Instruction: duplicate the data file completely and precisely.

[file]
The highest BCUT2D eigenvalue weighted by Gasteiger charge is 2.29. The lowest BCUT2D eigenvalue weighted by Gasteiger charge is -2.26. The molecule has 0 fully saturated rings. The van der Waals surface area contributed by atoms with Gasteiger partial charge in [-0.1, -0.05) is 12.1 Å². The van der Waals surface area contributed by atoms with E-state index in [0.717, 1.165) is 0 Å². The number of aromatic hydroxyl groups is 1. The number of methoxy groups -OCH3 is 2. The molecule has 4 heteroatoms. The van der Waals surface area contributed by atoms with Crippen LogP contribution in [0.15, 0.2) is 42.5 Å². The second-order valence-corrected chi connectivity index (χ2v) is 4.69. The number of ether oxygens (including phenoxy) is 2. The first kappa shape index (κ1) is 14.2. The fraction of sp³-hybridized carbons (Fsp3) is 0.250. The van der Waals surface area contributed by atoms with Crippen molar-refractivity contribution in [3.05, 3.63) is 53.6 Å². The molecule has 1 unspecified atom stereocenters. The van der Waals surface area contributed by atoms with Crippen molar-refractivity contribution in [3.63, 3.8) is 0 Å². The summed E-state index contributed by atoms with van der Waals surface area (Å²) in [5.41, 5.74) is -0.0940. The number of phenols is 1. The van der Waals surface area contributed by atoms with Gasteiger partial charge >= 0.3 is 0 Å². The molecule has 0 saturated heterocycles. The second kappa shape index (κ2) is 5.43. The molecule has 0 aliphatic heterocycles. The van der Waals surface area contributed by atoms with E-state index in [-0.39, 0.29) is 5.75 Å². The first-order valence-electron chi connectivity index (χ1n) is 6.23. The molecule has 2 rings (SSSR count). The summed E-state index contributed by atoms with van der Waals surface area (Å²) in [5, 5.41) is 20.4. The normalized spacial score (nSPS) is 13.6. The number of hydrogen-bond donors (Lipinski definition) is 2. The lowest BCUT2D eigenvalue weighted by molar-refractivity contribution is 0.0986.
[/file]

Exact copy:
The highest BCUT2D eigenvalue weighted by Gasteiger charge is 2.29. The lowest BCUT2D eigenvalue weighted by Gasteiger charge is -2.26. The molecule has 0 fully saturated rings. The van der Waals surface area contributed by atoms with Gasteiger partial charge in [-0.1, -0.05) is 12.1 Å². The van der Waals surface area contributed by atoms with E-state index in [0.717, 1.165) is 0 Å². The number of aromatic hydroxyl groups is 1. The number of methoxy groups -OCH3 is 2. The molecule has 4 heteroatoms. The van der Waals surface area contributed by atoms with Crippen LogP contribution in [0.15, 0.2) is 42.5 Å². The second-order valence-corrected chi connectivity index (χ2v) is 4.69. The number of ether oxygens (including phenoxy) is 2. The first kappa shape index (κ1) is 14.2. The fraction of sp³-hybridized carbons (Fsp3) is 0.250. The van der Waals surface area contributed by atoms with Crippen molar-refractivity contribution in [3.05, 3.63) is 53.6 Å². The molecule has 1 unspecified atom stereocenters. The van der Waals surface area contributed by atoms with Crippen molar-refractivity contribution in [3.63, 3.8) is 0 Å². The summed E-state index contributed by atoms with van der Waals surface area (Å²) in [5.41, 5.74) is -0.0940. The number of phenols is 1. The van der Waals surface area contributed by atoms with Gasteiger partial charge >= 0.3 is 0 Å². The molecule has 0 saturated heterocycles. The second kappa shape index (κ2) is 5.43. The molecule has 0 aliphatic heterocycles. The van der Waals surface area contributed by atoms with E-state index in [-0.39, 0.29) is 5.75 Å². The first-order valence-electron chi connectivity index (χ1n) is 6.23. The molecule has 2 rings (SSSR count). The summed E-state index contributed by atoms with van der Waals surface area (Å²) in [5, 5.41) is 20.4. The normalized spacial score (nSPS) is 13.6. The number of hydrogen-bond donors (Lipinski definition) is 2. The lowest BCUT2D eigenvalue weighted by molar-refractivity contribution is 0.0986.